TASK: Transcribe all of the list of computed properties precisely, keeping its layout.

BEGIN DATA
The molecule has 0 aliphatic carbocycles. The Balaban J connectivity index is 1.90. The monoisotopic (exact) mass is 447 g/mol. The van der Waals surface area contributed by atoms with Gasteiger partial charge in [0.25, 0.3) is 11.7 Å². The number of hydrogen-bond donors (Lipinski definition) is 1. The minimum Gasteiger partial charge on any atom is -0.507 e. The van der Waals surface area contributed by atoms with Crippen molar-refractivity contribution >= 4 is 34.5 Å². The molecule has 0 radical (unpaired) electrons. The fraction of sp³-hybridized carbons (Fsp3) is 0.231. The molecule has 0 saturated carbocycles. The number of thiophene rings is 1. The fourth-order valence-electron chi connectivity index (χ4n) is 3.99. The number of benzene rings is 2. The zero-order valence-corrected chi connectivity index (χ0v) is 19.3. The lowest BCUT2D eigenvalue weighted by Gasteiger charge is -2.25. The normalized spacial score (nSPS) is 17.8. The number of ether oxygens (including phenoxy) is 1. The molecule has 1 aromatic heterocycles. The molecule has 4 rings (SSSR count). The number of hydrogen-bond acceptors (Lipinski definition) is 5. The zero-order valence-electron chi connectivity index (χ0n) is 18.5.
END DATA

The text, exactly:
The molecule has 0 aliphatic carbocycles. The Balaban J connectivity index is 1.90. The monoisotopic (exact) mass is 447 g/mol. The van der Waals surface area contributed by atoms with Gasteiger partial charge in [0.25, 0.3) is 11.7 Å². The number of hydrogen-bond donors (Lipinski definition) is 1. The minimum Gasteiger partial charge on any atom is -0.507 e. The van der Waals surface area contributed by atoms with Crippen molar-refractivity contribution >= 4 is 34.5 Å². The molecule has 0 radical (unpaired) electrons. The fraction of sp³-hybridized carbons (Fsp3) is 0.231. The molecule has 0 saturated carbocycles. The number of thiophene rings is 1. The fourth-order valence-electron chi connectivity index (χ4n) is 3.99. The number of benzene rings is 2. The zero-order valence-corrected chi connectivity index (χ0v) is 19.3. The lowest BCUT2D eigenvalue weighted by Gasteiger charge is -2.25. The normalized spacial score (nSPS) is 17.8. The number of ether oxygens (including phenoxy) is 1. The molecule has 1 aromatic heterocycles. The molecule has 4 rings (SSSR count). The number of hydrogen-bond acceptors (Lipinski definition) is 5. The zero-order valence-electron chi connectivity index (χ0n) is 18.5.